Due to the differences between in vitro culture and the in vivo environment, where possible, essentiality of drug targets should be assessed in animal models (Frearson et al., 2007; Wyatt et al., 2011). Groups of mice were infected with wild-type (WT) or cDKO T. brucei and the course of the infection monitored over a 30-day period (Fig. 2). Mice provided with doxycycline in their drinking water and infected with cDKO trypanosomes survived approximately 5 days, as did those infected with WT cells. However, four out of five cDKO-infected mice without doxycycline induction remained completely free of parasites and survived beyond 30 days while the fifth mouse in this group succumbed to infection on day 12; this was most likely due to a loss of tetracycline control in these parasites, a common phenomenon in conditional null mutants of essential genes in T. brucei (Roper et al., 2002; Wyllie et al., 2009). These results demonstrate that TbPdxK is absolutely essential for parasite survival under the physiological conditions present in the host.
Sequencing of the 903 bp ORF revealed a single difference from the previously published sequence (Scott and Phillips, 1997) (Accession number U96712), where guanine at position 861 was replaced with adenine in all three independent PCR products; however, this point mutation does not affect the amino acid sequence. Following induction with isopropyl-β-thio-d-galactoside (IPTG), Escherichia coli BL21 strain that had been transformed with a pET3a-PdxK construct expressed a prominent band around the expected molecular weight of 33 kDa in the soluble protein fraction (Fig. 3A, lane 1). The protein was purified by ion exchange chromatography with a yield of 125 mg l−1 of culture (Fig. 3A, lane 2) and its identity confirmed by peptide mass fingerprinting. Gel filtration indicated that greater than 90% of the protein eluted as a dimer (Fig. 3B) and removed some minor contaminants (Fig. 3A, lane 3). However, the protein obtained after ion exchange was of sufficient purity for kinetic characterization, raising antibodies and crystallography.
The T. brucei enzyme has been previously assayed in 70 mM potassium phosphate pH 7.0, 150 µM ZnCl2, 1.5 mM ATP and 300 µM PL at 37°C by the increase in absorbance at 388 nm (Scott and Phillips, 1997). The specific activity for the native enzyme was 520 mU mg−1 with no value reported for the recombinant enzyme. The reported Kmapp with respect to PL for the recombinant enzyme was 38 ± 6.4 µM. Under identical assay conditions our recombinant enzyme compares well with a specific activity of 327 ± 13 mU mg−1. Fitting the data to the Michaelis–Menten equation gave a Kmapp with respect to PL of 29.6 ± 3.9 µM.
Further optimization of the assay was carried out in 100 mM HEPES buffer at pH 7.4 (physiological pH) and at room temperature (27°C; convenient for high throughput screening). Monovalent and divalent metal cations are required for ATP binding and substrate catalysis in many kinases (Di Cera, 2006), so a variety of divalent metal cations were screened at 100 µM. Under these conditions ZnCl2 did not activate the enzyme, whereas MgCl2 and MnCl2 were most active (Fig. 4A). These two cations were then titrated from 5–1000 µM, reducing PL to 200 µM since in pilot Km determinations this concentration gave no substrate inhibition. MnCl2 gave a sharp optimum activity at 50 µM, whereas MgCl2 had a broader peak centred on 250 µM (Fig. 4B). The optimum with MgCl2 did not change significantly when carried out at 5 µM PL (data not shown). Initial kinetic studies comparing 150 µM ZnCl2 with 250 µM MgCl2 in our standard assay conditions (Fig. 4C) revealed that ZnCl2 showed pronounced high substrate inhibition (Kis 39.8 ± 4.8 µM) compared with MgCl2 (Kis 1540 ± 130 µM). This inhibitory effect of ZnCl2 accounts for the apparent lack of activation in Fig. 4A. The ability of phosphate to form complexes with divalent metal ions is consistent with the less pronounced inhibition observed in phosphate (Kis 174 ± 23 µM) compared with HEPES buffer. With a new preparation of recombinant enzyme, the resulting kinetic constants for our optimized assay conditions in HEPES/MgCl2 pH 7.4 were kcat 131 ± 2 s−1; Kmapp 1.65 ± 0.14 µM; Kis 530 ± 56 µM; kcat/Kmapp 9.0 × 107 M−1 s−1 (weighted mean and weighted standard deviation of three independent determinations).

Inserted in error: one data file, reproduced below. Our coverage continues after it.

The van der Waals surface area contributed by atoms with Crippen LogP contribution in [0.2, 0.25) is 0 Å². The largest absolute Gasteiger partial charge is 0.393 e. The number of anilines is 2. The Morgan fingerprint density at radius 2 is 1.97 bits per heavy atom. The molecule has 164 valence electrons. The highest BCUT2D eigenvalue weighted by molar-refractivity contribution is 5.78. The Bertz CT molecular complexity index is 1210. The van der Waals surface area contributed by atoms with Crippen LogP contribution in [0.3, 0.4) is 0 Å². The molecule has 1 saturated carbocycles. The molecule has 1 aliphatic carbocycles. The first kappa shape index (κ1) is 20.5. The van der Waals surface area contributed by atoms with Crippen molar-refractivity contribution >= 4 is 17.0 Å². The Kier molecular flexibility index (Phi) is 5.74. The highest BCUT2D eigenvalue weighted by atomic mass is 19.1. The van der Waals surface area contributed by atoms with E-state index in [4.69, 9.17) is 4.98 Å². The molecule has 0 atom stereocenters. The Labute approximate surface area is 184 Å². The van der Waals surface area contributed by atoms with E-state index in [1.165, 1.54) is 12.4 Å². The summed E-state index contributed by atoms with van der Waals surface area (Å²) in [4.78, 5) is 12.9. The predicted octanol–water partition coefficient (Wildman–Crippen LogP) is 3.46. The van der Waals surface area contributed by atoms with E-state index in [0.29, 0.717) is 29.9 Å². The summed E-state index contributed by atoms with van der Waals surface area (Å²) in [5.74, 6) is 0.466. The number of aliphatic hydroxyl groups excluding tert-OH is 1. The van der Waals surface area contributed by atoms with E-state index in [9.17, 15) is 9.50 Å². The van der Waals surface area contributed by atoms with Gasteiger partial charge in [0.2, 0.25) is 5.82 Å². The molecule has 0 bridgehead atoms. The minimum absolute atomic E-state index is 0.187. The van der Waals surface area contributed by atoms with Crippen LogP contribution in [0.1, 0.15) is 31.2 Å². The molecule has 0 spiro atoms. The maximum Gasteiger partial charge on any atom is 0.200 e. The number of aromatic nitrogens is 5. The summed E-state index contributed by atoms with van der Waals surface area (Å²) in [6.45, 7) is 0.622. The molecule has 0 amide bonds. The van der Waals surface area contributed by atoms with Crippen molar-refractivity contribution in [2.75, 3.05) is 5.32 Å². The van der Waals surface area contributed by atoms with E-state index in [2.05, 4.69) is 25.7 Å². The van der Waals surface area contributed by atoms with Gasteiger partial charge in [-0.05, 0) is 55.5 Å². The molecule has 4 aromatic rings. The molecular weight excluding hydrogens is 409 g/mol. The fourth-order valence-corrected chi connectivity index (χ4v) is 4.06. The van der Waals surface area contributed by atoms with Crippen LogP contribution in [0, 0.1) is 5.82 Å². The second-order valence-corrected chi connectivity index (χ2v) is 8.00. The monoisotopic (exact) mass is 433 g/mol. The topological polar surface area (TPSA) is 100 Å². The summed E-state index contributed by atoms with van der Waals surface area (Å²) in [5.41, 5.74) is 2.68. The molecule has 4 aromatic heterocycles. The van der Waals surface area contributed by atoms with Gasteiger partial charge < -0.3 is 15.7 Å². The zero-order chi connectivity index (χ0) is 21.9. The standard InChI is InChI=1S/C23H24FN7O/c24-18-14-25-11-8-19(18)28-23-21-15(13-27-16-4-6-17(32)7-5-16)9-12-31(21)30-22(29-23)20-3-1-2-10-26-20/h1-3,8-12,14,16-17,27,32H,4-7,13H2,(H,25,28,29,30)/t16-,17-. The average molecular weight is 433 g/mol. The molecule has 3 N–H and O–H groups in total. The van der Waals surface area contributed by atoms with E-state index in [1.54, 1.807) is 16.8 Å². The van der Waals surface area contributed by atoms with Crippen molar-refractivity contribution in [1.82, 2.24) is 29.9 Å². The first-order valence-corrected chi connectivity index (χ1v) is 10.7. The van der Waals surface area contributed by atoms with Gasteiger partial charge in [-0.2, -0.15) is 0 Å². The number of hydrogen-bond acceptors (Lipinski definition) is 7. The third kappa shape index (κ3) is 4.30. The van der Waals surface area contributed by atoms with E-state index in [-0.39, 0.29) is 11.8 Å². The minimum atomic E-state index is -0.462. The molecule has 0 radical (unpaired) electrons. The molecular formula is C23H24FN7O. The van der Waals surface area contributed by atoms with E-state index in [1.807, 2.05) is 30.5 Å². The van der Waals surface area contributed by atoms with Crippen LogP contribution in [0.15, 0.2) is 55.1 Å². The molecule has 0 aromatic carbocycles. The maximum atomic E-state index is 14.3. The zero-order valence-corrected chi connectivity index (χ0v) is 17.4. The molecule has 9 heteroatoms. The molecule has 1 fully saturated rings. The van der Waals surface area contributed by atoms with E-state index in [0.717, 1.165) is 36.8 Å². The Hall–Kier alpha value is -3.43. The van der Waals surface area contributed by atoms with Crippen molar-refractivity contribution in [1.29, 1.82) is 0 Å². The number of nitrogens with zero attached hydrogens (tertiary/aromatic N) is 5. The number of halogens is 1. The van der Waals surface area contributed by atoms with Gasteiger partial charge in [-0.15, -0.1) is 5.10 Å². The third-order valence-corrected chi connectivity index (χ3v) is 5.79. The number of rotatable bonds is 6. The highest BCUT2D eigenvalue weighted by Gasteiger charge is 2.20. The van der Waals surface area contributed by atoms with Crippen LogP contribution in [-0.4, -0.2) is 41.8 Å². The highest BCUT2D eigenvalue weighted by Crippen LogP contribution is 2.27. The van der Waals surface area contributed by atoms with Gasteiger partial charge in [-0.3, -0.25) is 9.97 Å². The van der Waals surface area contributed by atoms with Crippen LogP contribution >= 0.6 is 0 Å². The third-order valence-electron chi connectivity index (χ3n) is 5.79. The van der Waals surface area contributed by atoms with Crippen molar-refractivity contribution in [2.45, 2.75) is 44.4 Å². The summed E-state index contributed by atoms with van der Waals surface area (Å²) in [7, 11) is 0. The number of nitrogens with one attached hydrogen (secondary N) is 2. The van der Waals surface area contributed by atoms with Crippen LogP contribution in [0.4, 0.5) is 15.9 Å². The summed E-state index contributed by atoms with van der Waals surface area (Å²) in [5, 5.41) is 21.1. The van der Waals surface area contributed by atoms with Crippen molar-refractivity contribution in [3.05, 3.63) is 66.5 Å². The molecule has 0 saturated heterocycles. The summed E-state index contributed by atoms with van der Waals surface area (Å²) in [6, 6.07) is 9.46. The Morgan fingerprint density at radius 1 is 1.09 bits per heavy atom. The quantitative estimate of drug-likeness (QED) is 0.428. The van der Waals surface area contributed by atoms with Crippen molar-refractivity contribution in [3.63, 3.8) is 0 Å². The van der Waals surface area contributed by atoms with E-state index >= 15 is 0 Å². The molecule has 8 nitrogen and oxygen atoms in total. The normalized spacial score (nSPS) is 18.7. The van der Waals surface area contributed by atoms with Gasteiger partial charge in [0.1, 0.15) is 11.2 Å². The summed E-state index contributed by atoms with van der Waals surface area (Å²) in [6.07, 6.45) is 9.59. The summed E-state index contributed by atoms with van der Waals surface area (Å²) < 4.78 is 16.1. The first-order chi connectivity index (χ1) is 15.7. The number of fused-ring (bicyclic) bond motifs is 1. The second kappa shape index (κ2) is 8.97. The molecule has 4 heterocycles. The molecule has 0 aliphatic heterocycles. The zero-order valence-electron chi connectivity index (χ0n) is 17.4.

The direct spectrophotometric assay relies on the marked difference in absorption coefficient at 388 nm between PL and PLP (Table S2). However, this method is not suitable for assaying other B6 vitamers. We therefore developed a coupled assay where formation of the product ADP was coupled to consumption of NADH using pyruvate kinase and lactate dehydrogenase. In the case of PL and PM, Δ absorption coefficients at 340 nm (Table S2) were determined to correct for the increased absorbance of the phosphorylated vitamers. In the case of GT and PN, the increase in absorbance at 340 nm was negligible.